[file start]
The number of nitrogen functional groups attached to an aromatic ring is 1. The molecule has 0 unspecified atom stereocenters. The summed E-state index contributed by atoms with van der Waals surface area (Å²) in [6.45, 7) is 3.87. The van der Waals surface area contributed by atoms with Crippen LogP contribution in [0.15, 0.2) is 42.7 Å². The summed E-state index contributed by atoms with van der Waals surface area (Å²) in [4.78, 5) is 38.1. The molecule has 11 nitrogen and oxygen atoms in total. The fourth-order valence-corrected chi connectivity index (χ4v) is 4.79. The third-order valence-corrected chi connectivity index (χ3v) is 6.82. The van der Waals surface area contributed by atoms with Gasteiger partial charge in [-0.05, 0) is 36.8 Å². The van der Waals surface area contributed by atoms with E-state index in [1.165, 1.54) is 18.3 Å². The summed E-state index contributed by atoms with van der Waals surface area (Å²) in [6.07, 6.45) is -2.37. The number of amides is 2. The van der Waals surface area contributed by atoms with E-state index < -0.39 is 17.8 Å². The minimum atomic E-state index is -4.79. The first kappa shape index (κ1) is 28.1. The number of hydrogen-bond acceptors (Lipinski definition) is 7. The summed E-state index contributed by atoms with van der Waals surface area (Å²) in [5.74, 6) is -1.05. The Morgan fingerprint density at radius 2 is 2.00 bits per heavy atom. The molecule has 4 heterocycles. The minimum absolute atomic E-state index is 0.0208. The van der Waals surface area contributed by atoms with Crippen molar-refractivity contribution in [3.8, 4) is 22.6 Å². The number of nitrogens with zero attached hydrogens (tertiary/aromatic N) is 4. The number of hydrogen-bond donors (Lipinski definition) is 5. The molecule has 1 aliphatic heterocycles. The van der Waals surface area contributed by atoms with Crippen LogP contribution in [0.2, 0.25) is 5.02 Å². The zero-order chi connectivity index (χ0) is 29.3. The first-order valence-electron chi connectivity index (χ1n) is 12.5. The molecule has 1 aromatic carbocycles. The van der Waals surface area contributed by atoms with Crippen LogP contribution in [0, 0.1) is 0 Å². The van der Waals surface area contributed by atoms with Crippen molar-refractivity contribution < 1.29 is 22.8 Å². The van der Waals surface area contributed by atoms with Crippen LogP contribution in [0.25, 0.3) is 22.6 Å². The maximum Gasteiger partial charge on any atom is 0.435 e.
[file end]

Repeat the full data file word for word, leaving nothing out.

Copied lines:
The number of nitrogen functional groups attached to an aromatic ring is 1. The molecule has 0 unspecified atom stereocenters. The summed E-state index contributed by atoms with van der Waals surface area (Å²) in [6.45, 7) is 3.87. The van der Waals surface area contributed by atoms with Crippen LogP contribution in [0.15, 0.2) is 42.7 Å². The summed E-state index contributed by atoms with van der Waals surface area (Å²) in [4.78, 5) is 38.1. The molecule has 11 nitrogen and oxygen atoms in total. The fourth-order valence-corrected chi connectivity index (χ4v) is 4.79. The third-order valence-corrected chi connectivity index (χ3v) is 6.82. The van der Waals surface area contributed by atoms with Gasteiger partial charge in [-0.05, 0) is 36.8 Å². The van der Waals surface area contributed by atoms with E-state index in [1.165, 1.54) is 18.3 Å². The summed E-state index contributed by atoms with van der Waals surface area (Å²) in [6.07, 6.45) is -2.37. The number of amides is 2. The van der Waals surface area contributed by atoms with E-state index < -0.39 is 17.8 Å². The minimum atomic E-state index is -4.79. The first kappa shape index (κ1) is 28.1. The number of hydrogen-bond acceptors (Lipinski definition) is 7. The summed E-state index contributed by atoms with van der Waals surface area (Å²) in [5.74, 6) is -1.05. The Morgan fingerprint density at radius 2 is 2.00 bits per heavy atom. The molecule has 4 heterocycles. The minimum absolute atomic E-state index is 0.0208. The van der Waals surface area contributed by atoms with Crippen molar-refractivity contribution in [3.8, 4) is 22.6 Å². The number of nitrogens with zero attached hydrogens (tertiary/aromatic N) is 4. The number of hydrogen-bond donors (Lipinski definition) is 5. The molecule has 1 aliphatic heterocycles. The van der Waals surface area contributed by atoms with Crippen LogP contribution in [0.2, 0.25) is 5.02 Å². The zero-order chi connectivity index (χ0) is 29.3. The first-order valence-electron chi connectivity index (χ1n) is 12.5. The molecule has 1 aromatic carbocycles. The van der Waals surface area contributed by atoms with Crippen LogP contribution in [0, 0.1) is 0 Å². The van der Waals surface area contributed by atoms with Crippen molar-refractivity contribution < 1.29 is 22.8 Å². The van der Waals surface area contributed by atoms with Crippen LogP contribution in [0.25, 0.3) is 22.6 Å². The maximum Gasteiger partial charge on any atom is 0.435 e.